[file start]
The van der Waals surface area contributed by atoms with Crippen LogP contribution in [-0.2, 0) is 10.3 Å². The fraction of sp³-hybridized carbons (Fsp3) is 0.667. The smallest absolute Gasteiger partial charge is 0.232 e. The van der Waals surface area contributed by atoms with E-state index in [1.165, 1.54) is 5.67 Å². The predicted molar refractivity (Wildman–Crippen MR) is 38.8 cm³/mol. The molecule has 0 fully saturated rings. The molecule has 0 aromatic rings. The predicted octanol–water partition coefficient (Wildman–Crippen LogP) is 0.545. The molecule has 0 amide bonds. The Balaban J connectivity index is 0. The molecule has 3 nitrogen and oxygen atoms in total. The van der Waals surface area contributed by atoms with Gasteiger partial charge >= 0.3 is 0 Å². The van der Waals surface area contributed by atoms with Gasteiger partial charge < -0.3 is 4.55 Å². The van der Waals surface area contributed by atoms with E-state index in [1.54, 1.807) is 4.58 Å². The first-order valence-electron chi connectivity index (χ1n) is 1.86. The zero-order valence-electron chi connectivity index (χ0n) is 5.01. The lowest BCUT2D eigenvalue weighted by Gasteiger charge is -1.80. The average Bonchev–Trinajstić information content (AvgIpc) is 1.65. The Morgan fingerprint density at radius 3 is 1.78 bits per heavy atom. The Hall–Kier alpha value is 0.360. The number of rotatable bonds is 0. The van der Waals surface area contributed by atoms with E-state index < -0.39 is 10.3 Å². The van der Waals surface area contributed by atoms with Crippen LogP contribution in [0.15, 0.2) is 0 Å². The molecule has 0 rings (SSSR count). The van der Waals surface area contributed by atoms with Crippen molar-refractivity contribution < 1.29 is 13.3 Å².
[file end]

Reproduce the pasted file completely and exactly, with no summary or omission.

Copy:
The van der Waals surface area contributed by atoms with Crippen LogP contribution in [-0.2, 0) is 10.3 Å². The fraction of sp³-hybridized carbons (Fsp3) is 0.667. The smallest absolute Gasteiger partial charge is 0.232 e. The van der Waals surface area contributed by atoms with E-state index in [1.165, 1.54) is 5.67 Å². The predicted molar refractivity (Wildman–Crippen MR) is 38.8 cm³/mol. The molecule has 0 fully saturated rings. The molecule has 0 aromatic rings. The predicted octanol–water partition coefficient (Wildman–Crippen LogP) is 0.545. The molecule has 0 amide bonds. The Balaban J connectivity index is 0. The molecule has 3 nitrogen and oxygen atoms in total. The van der Waals surface area contributed by atoms with Gasteiger partial charge >= 0.3 is 0 Å². The van der Waals surface area contributed by atoms with Gasteiger partial charge < -0.3 is 4.55 Å². The van der Waals surface area contributed by atoms with E-state index in [1.54, 1.807) is 4.58 Å². The first-order valence-electron chi connectivity index (χ1n) is 1.86. The zero-order valence-electron chi connectivity index (χ0n) is 5.01. The lowest BCUT2D eigenvalue weighted by Gasteiger charge is -1.80. The average Bonchev–Trinajstić information content (AvgIpc) is 1.65. The Morgan fingerprint density at radius 3 is 1.78 bits per heavy atom. The Hall–Kier alpha value is 0.360. The number of rotatable bonds is 0. The van der Waals surface area contributed by atoms with E-state index < -0.39 is 10.3 Å². The van der Waals surface area contributed by atoms with Crippen LogP contribution in [0.15, 0.2) is 0 Å². The molecule has 0 rings (SSSR count). The van der Waals surface area contributed by atoms with Crippen molar-refractivity contribution < 1.29 is 13.3 Å².